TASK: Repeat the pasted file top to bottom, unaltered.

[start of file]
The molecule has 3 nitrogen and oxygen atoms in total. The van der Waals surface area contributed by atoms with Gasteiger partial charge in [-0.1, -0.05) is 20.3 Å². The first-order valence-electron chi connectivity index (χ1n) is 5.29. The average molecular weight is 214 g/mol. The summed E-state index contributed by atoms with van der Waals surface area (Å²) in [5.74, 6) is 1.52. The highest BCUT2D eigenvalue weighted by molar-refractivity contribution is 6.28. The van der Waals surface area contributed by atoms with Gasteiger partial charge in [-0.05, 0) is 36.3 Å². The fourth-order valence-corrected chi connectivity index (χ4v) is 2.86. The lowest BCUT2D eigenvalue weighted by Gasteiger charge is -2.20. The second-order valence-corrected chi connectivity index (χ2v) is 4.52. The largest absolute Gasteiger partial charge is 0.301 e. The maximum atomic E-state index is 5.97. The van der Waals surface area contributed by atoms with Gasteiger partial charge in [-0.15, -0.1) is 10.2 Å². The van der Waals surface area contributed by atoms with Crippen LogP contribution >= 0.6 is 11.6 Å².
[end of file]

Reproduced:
The molecule has 3 nitrogen and oxygen atoms in total. The van der Waals surface area contributed by atoms with Gasteiger partial charge in [-0.1, -0.05) is 20.3 Å². The first-order valence-electron chi connectivity index (χ1n) is 5.29. The average molecular weight is 214 g/mol. The summed E-state index contributed by atoms with van der Waals surface area (Å²) in [5.74, 6) is 1.52. The highest BCUT2D eigenvalue weighted by molar-refractivity contribution is 6.28. The van der Waals surface area contributed by atoms with Gasteiger partial charge in [-0.05, 0) is 36.3 Å². The fourth-order valence-corrected chi connectivity index (χ4v) is 2.86. The lowest BCUT2D eigenvalue weighted by Gasteiger charge is -2.20. The second-order valence-corrected chi connectivity index (χ2v) is 4.52. The largest absolute Gasteiger partial charge is 0.301 e. The maximum atomic E-state index is 5.97. The van der Waals surface area contributed by atoms with Gasteiger partial charge in [-0.15, -0.1) is 10.2 Å². The van der Waals surface area contributed by atoms with Crippen LogP contribution >= 0.6 is 11.6 Å².